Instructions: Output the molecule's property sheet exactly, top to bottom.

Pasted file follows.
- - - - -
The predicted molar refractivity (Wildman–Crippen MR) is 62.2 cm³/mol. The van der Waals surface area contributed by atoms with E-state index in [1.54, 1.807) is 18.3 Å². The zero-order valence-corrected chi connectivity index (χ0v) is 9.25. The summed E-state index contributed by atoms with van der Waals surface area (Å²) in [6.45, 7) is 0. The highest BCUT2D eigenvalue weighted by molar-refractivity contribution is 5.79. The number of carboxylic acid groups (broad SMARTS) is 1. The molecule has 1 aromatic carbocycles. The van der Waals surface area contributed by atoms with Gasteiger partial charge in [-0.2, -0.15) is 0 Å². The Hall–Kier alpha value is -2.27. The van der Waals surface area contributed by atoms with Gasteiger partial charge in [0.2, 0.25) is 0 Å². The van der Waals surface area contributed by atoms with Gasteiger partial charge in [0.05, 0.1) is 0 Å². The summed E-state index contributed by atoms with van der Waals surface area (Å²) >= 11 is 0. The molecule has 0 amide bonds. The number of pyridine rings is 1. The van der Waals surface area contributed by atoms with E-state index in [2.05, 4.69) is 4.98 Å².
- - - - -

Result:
The predicted molar refractivity (Wildman–Crippen MR) is 62.2 cm³/mol. The van der Waals surface area contributed by atoms with E-state index in [1.54, 1.807) is 18.3 Å². The zero-order valence-corrected chi connectivity index (χ0v) is 9.25. The summed E-state index contributed by atoms with van der Waals surface area (Å²) in [6.45, 7) is 0. The highest BCUT2D eigenvalue weighted by molar-refractivity contribution is 5.79. The number of carboxylic acid groups (broad SMARTS) is 1. The molecule has 1 aromatic carbocycles. The van der Waals surface area contributed by atoms with Gasteiger partial charge in [-0.2, -0.15) is 0 Å². The Hall–Kier alpha value is -2.27. The van der Waals surface area contributed by atoms with Gasteiger partial charge in [0.2, 0.25) is 0 Å². The van der Waals surface area contributed by atoms with Gasteiger partial charge in [0.05, 0.1) is 0 Å². The summed E-state index contributed by atoms with van der Waals surface area (Å²) >= 11 is 0. The molecule has 0 amide bonds. The number of pyridine rings is 1. The van der Waals surface area contributed by atoms with E-state index in [2.05, 4.69) is 4.98 Å².